Consumer or Survivor?
The History and Fragmentation of the Mental Health Consumer and Psychiatric Survivor Movements
An examination of the differences between the mental health consumer and psychiatric survivors’ movements would not be complete without an exploration of the history of U.S. mental health policy. Last week, I briefly covered the colonial era. This week I’ll go into the history of asylums.
In 1773 the first public hospital serving the mentally ill opened in Williamsburg, Virginia. According to the text written by Amanda Smith Barusch (2006), Foundations of Social Policy, the growth of cities brought on the establishment of facilities for the mentally ill. Those who could afford it went to hospitals. The indigent went to almshouses (p.217). During the second half of the eighteenth century, public hospitals for the insane abounded. An approach called moral treatment prevailed. It was based on a structured regimen and the physician had complete control (Barusch, 2006, p.218). It was high-quality care that the public institutions could not usually afford.
Another driving force in the opening of asylums throughout the U.S. was Dorothea Dix. Appalled at the treatment of the mentally ill in jails and almshouses, she crusaded for the protection of the mentally ill from certain “predatory” forces in society (Barusch, 2006, pp.218-219). After her death, the expansion of asylums continued until 1955. Barusch (2006) explains:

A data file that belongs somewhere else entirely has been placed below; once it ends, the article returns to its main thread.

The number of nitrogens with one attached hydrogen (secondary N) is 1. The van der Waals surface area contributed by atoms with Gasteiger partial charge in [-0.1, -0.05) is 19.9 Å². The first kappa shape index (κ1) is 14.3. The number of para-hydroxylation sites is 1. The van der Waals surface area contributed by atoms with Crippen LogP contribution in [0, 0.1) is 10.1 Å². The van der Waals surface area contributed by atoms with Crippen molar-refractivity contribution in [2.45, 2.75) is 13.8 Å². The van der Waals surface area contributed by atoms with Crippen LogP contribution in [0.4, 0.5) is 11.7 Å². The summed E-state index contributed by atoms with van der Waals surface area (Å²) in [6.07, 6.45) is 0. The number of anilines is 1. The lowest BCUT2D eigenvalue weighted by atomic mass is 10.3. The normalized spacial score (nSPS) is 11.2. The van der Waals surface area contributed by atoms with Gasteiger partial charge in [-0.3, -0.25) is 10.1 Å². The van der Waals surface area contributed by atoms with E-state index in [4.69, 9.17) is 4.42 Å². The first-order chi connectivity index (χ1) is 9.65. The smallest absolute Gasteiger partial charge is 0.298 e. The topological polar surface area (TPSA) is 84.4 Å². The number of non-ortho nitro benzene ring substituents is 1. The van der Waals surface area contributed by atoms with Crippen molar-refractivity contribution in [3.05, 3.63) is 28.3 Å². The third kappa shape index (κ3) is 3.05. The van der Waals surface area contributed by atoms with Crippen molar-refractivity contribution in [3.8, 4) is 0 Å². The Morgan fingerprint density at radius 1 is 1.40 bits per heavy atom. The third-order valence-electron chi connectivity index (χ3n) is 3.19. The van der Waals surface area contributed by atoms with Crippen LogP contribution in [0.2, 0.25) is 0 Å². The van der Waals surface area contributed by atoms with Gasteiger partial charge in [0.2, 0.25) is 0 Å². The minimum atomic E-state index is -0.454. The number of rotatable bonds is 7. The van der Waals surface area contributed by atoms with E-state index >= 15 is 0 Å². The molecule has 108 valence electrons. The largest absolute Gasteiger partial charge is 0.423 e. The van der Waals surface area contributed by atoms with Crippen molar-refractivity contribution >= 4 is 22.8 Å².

Ironically, this growth destroyed the very feature that inspired it: the promise of a cure for insanity. Moral therapy and similar approaches were costly and could not be sustained in over-populated, underfunded institutions. The gap between the reality of life in asylums and the promise of effective treatment widened, even as institutional populations grew. Cures were not unheard of, but over time, intractable cases of chronic mental illness came to dominate the asylum population (p. 219).
In 1909, the National Committee for Mental Hygiene was founded “to promote the prevention of mental disorders, arguing that prevention is both easier and less expensive than treatment” (Barusch, 2006, p.220). This is the beginning of community psychiatry. Unfortunately, this movement was not based on research, but came out of the public health movement of the same time (Barusch, 2006, pp.220-221).
By the end of World War Two, the public grew more aware of the problems of quality of care in asylums. The National Mental Health Act of 1946 shifted care for the mentally ill to communities. This act had three goals: “to support research on psychiatric disorders, to train mental health personnel through fellowships and grants, and to provide grants to states to establish clinics and demonstration programs” (Barusch, 2006, p.222). This eventually caused a discharge of thousands of patients from public psychiatric facilities and onto the streets. The development of antipsychotic agents and antidepressants also fueled the discharge of patients. In 1963, the Mental Retardation and Community Mental Health Center Construction Act provided a three year grant of $150 million towards the construction of community mental health centers (Barusch, 2006, p.223). This may sound like a good start, but in reality limited funding was available to build or maintain these community mental health centers. A lot of former asylum patients wound up on the streets and without care.
Next week I’ll go into the birth of the psychiatric survivor and mental health consumers’ movements.
Barusch, A.S. (2006). Mental Illness. Foundations of Social Policy, 2nd Ed. (pp. 210-237). Belmont, CA: Thompson.